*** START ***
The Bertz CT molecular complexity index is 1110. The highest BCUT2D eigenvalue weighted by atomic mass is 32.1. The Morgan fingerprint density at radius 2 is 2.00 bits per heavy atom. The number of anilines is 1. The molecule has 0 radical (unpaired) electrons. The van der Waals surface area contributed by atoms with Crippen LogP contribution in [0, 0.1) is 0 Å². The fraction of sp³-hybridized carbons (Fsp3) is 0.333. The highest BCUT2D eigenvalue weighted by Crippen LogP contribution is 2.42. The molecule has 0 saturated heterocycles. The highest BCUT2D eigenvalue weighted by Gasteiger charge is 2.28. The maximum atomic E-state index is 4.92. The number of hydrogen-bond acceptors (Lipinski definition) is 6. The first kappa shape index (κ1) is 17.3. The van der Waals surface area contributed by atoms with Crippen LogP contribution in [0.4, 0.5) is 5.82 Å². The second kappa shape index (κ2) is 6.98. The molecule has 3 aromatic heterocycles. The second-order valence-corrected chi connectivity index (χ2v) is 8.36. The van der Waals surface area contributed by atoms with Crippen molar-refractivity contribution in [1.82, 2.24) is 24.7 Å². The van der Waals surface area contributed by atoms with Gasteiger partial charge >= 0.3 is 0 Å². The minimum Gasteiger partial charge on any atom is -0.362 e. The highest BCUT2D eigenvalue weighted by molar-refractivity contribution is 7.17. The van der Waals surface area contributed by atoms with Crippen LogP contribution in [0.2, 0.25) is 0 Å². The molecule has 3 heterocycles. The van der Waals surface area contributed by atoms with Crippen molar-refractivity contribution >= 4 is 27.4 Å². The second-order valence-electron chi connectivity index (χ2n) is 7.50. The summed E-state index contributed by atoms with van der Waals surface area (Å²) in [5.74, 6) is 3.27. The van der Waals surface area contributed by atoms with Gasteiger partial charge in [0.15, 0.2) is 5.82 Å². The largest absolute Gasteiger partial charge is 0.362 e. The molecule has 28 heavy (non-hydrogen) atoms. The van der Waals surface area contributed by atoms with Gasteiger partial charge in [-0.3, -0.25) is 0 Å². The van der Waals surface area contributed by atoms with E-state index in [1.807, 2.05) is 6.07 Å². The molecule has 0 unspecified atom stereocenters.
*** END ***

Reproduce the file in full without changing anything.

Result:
The Bertz CT molecular complexity index is 1110. The highest BCUT2D eigenvalue weighted by atomic mass is 32.1. The Morgan fingerprint density at radius 2 is 2.00 bits per heavy atom. The number of anilines is 1. The molecule has 0 radical (unpaired) electrons. The van der Waals surface area contributed by atoms with Crippen LogP contribution in [0, 0.1) is 0 Å². The fraction of sp³-hybridized carbons (Fsp3) is 0.333. The highest BCUT2D eigenvalue weighted by Crippen LogP contribution is 2.42. The molecule has 0 saturated heterocycles. The highest BCUT2D eigenvalue weighted by Gasteiger charge is 2.28. The maximum atomic E-state index is 4.92. The number of hydrogen-bond acceptors (Lipinski definition) is 6. The first kappa shape index (κ1) is 17.3. The van der Waals surface area contributed by atoms with Crippen LogP contribution in [0.4, 0.5) is 5.82 Å². The second kappa shape index (κ2) is 6.98. The molecule has 3 aromatic heterocycles. The second-order valence-corrected chi connectivity index (χ2v) is 8.36. The van der Waals surface area contributed by atoms with Crippen molar-refractivity contribution in [1.82, 2.24) is 24.7 Å². The van der Waals surface area contributed by atoms with Gasteiger partial charge >= 0.3 is 0 Å². The minimum Gasteiger partial charge on any atom is -0.362 e. The highest BCUT2D eigenvalue weighted by molar-refractivity contribution is 7.17. The van der Waals surface area contributed by atoms with Crippen LogP contribution in [0.2, 0.25) is 0 Å². The molecule has 3 heterocycles. The van der Waals surface area contributed by atoms with Crippen molar-refractivity contribution >= 4 is 27.4 Å². The second-order valence-electron chi connectivity index (χ2n) is 7.50. The summed E-state index contributed by atoms with van der Waals surface area (Å²) in [5.74, 6) is 3.27. The van der Waals surface area contributed by atoms with Gasteiger partial charge in [0.15, 0.2) is 5.82 Å². The largest absolute Gasteiger partial charge is 0.362 e. The molecule has 28 heavy (non-hydrogen) atoms. The van der Waals surface area contributed by atoms with Gasteiger partial charge in [-0.3, -0.25) is 0 Å². The van der Waals surface area contributed by atoms with E-state index in [1.807, 2.05) is 6.07 Å². The molecule has 0 unspecified atom stereocenters.